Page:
Flowers: 2–3 per cluster, erect to slightly recurved, (2.4–)3–4.5 cm long; perianth yellow, frequently tinged with red or purple, tube campanulate, 1.5–4 long, 6–12 mm in diameter, limb lobes ascending, subequal, 11–20 mm long. Stamens long-exserted; filaments inserted on rim of perianth tube, spreading, yellow to reddish, 2.5–4.2 cm; anthers pale yellow, (11–)15–20 mm; ovary (0.8–)1.5–2.2 cm, neck constricted (2–)4–8.5 mm.
Blooming season: Flowering mid spring--late summer.
Fruits (capsules): Sessile or short-pedicellate, oblong, 1.8–2.5(–3) cm long, apex beaked.
Seeds: 4.5–6 mm across.
Chromosome number: 2n = 110–120.
Bibliography: Major references and further lectures
1) Thacker, H. 2013. Agave lechuguilla. The IUCN Red List of Threatened Species. Version 2015.1. <www.iucnredlist.org>. Downloaded on 21 June 2015.
2) Wikipedia contributors. "Agave lechuguilla." Wikipedia, The Free Encyclopedia. Wikipedia, The Free Encyclopedia, 11 Apr. 2015. Web. 21 Jun. 2015.
3) PLANTS Profile for Agave lechuguilla “Flora of North America” on [http://www. efloras.org] Web. 4 Mar. 2015.
4) Erhardt, W. et al. “Der große Zander: Enzyklopädie der Pflanzennamen.” 2008.
5) Gentry, H. S. “The agave family in Sonora.” U.S.D.A. Agric. Handb. 399:9,22. [mentions; "lecheguilla"]. 1972.
6) Gentry, H. S. “Agaves of continental North America.” 154–157. 1982.
7) Kingsbury, J. M.. “Poisonous plants of the United States and Canada. [poisonous].” 1964
8) Liberty Hyde Bailey Hortorium. “Hortus third. ["lecheguilla"].” 1976.
9) Mabberley, D. J. “The plant-book: a portable dictionary of the vascular plants”, ed. 2. 1997.
10) Rehm, S. “Multilingual dictionary of agronomic plants”. ["lecheguilla"].1994.
11) Steve West “Northern Chihuahuan Desert Wildflowers” Falcon, 2000
12) Matt Warnock Turner “Remarkable Plants of Texas: Uncommon Accounts of Our Common Natives” University of Texas Press, 01 January 2010
13) Corn, J. L. and R. J. Warren. (1985). “Seasonal food habits of the collared peccary in South Texas.” Journal of Mammalogy. 66:1 155-59.
14) Matt Warnock Turner “Remarkable Plants of Texas: Uncommon Accounts of Our Common Natives” University of Texas Press, 01 January 2010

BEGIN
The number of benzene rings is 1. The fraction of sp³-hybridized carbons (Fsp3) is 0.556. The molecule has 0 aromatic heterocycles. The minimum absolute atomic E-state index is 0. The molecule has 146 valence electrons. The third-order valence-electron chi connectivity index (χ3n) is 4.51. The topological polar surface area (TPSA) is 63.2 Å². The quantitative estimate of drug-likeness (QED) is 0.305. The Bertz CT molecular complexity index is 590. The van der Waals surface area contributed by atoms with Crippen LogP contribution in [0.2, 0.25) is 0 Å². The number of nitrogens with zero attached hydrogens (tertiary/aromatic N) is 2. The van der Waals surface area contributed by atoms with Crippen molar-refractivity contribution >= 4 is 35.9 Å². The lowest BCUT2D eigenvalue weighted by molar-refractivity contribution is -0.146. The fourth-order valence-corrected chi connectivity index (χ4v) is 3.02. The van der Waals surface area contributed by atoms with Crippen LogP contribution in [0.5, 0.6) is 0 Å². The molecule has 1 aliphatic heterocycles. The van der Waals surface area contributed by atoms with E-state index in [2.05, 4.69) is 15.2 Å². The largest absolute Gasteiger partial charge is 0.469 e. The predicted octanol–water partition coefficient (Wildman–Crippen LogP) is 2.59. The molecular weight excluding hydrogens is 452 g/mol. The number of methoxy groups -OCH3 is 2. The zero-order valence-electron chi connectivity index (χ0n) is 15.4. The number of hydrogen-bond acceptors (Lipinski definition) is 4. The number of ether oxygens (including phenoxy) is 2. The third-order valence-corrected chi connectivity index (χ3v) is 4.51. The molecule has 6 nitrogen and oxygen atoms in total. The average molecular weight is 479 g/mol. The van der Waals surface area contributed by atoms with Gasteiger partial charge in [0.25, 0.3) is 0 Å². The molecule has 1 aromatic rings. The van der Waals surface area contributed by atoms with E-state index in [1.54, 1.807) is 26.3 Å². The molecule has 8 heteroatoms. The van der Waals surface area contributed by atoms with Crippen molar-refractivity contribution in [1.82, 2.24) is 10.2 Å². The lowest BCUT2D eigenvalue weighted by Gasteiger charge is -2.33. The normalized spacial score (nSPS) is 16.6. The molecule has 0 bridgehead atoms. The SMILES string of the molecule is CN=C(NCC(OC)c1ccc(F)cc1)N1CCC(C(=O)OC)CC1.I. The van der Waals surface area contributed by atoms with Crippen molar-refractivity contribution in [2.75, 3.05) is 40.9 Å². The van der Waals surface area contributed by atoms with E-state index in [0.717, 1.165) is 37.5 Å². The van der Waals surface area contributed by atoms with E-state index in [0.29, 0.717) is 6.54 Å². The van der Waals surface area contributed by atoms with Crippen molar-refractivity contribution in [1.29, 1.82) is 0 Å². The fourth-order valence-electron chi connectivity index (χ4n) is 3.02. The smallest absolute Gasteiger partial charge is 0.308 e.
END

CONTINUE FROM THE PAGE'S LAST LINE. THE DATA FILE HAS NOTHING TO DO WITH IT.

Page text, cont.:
15) D. Jesse Wagstaff “International Poisonous Plants Checklist: An Evidence-Based Reference” CRC Press, 07 July 2008
16) Delena Tull “Edible and Useful Plants of the Southwest: Texas, New Mexico, and Arizona” University of Texas Press, 15 September 2013
Cultivation and Propagation: Agave lechuguillaSN|23013]]SN|23013]] is seldom cultivated as an ornamental, but easy to grow and suited for any well drained soil in half or full sun. Suited for light shade to full sun, but better with some shade in summer. It needs a very well-drained soil and grows fairly fast in summer if provided with copious water, but allow to dry thoroughly before watering again (the more water and fertilizer this plant gets, the faster it will grow). During the winter months, one should only water enough to keep the leaves from shriveling.
It has been reported to be frost tolerant down to -12° C, but it is best to avoid freezing temperatures if not perfectly dry.
It does great in containers or in the ground. Plants cultivated outdoors are more drought tolerant and can take some heat and full sun.
Use and Trade: Agave lechuguillaSN|23013]]SN|23013]] is the principal source of “istle” or “ixtle,” a hard fiber used for rope and known by the trade name “Tampico fibre.” This species is also used in the fabrication of brushes and scrubbers. Native Americans have used fibers from the leaves to make ropes and mats. Nowadays, Tampico fiber is also being used in the industrial brush business. It is resistant to most chemicals, alkaline and acidic solutions, heat, etc. The water stored in the flowering stalks of this plant, rich in salts and minerals, is sold in Mexico as a sport drink.
Warning: Has sharp spines that deter some gardeners. The plant is also poisonous to cattle, goats, and sheep.
Propagation: It is usually propagated clonally from offsets, which often are found growing around the base of the plant. Remove the basal suckers in spring or summer and let the cuttings dry for a few days before inserting into compost.